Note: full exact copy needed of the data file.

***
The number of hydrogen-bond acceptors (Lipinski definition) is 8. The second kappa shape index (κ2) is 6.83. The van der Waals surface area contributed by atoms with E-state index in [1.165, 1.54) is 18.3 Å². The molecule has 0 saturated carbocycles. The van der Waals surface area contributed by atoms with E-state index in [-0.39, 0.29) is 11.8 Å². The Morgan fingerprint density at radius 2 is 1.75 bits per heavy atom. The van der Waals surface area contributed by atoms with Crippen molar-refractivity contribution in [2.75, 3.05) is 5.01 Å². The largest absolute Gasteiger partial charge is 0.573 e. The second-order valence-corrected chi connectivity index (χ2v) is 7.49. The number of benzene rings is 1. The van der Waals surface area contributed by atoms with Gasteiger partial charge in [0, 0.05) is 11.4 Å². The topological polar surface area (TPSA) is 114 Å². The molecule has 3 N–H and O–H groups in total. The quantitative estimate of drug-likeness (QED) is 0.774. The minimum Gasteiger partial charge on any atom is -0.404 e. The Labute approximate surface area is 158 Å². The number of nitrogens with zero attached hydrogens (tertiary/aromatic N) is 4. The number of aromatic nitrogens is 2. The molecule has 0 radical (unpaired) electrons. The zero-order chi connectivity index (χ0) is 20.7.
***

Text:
The number of hydrogen-bond acceptors (Lipinski definition) is 8. The second kappa shape index (κ2) is 6.83. The van der Waals surface area contributed by atoms with E-state index in [1.165, 1.54) is 18.3 Å². The molecule has 0 saturated carbocycles. The van der Waals surface area contributed by atoms with E-state index in [-0.39, 0.29) is 11.8 Å². The Morgan fingerprint density at radius 2 is 1.75 bits per heavy atom. The van der Waals surface area contributed by atoms with Crippen molar-refractivity contribution in [2.75, 3.05) is 5.01 Å². The largest absolute Gasteiger partial charge is 0.573 e. The second-order valence-corrected chi connectivity index (χ2v) is 7.49. The number of benzene rings is 1. The van der Waals surface area contributed by atoms with Gasteiger partial charge in [0, 0.05) is 11.4 Å². The topological polar surface area (TPSA) is 114 Å². The molecule has 3 N–H and O–H groups in total. The quantitative estimate of drug-likeness (QED) is 0.774. The minimum Gasteiger partial charge on any atom is -0.404 e. The Labute approximate surface area is 158 Å². The number of nitrogens with zero attached hydrogens (tertiary/aromatic N) is 4. The number of aromatic nitrogens is 2. The molecule has 0 radical (unpaired) electrons. The zero-order chi connectivity index (χ0) is 20.7.